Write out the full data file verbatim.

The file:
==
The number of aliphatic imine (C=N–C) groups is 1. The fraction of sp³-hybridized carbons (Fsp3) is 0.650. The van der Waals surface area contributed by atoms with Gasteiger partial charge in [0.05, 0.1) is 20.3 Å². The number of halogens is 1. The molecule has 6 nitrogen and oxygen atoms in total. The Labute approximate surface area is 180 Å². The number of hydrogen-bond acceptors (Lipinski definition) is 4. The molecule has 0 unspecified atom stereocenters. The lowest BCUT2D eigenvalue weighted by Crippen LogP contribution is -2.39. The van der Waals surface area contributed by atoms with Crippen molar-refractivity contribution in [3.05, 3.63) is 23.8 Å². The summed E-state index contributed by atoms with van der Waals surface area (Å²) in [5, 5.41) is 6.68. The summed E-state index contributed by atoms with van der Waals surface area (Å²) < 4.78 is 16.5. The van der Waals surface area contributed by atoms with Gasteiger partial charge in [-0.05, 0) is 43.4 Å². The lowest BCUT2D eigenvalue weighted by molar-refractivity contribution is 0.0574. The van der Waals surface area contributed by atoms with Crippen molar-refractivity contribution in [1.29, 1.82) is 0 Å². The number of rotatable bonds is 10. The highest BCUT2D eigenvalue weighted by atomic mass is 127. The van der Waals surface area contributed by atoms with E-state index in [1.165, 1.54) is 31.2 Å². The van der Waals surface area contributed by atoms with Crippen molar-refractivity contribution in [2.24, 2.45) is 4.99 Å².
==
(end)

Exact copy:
The number of aliphatic imine (C=N–C) groups is 1. The fraction of sp³-hybridized carbons (Fsp3) is 0.650. The van der Waals surface area contributed by atoms with Gasteiger partial charge in [0.05, 0.1) is 20.3 Å². The number of halogens is 1. The molecule has 6 nitrogen and oxygen atoms in total. The Labute approximate surface area is 180 Å². The number of hydrogen-bond acceptors (Lipinski definition) is 4. The molecule has 0 unspecified atom stereocenters. The lowest BCUT2D eigenvalue weighted by Crippen LogP contribution is -2.39. The van der Waals surface area contributed by atoms with Crippen molar-refractivity contribution in [3.05, 3.63) is 23.8 Å². The summed E-state index contributed by atoms with van der Waals surface area (Å²) in [5, 5.41) is 6.68. The summed E-state index contributed by atoms with van der Waals surface area (Å²) < 4.78 is 16.5. The van der Waals surface area contributed by atoms with Gasteiger partial charge in [-0.05, 0) is 43.4 Å². The lowest BCUT2D eigenvalue weighted by molar-refractivity contribution is 0.0574. The van der Waals surface area contributed by atoms with Crippen molar-refractivity contribution in [1.29, 1.82) is 0 Å². The number of rotatable bonds is 10. The highest BCUT2D eigenvalue weighted by atomic mass is 127. The van der Waals surface area contributed by atoms with E-state index in [1.165, 1.54) is 31.2 Å². The van der Waals surface area contributed by atoms with Crippen molar-refractivity contribution in [2.24, 2.45) is 4.99 Å².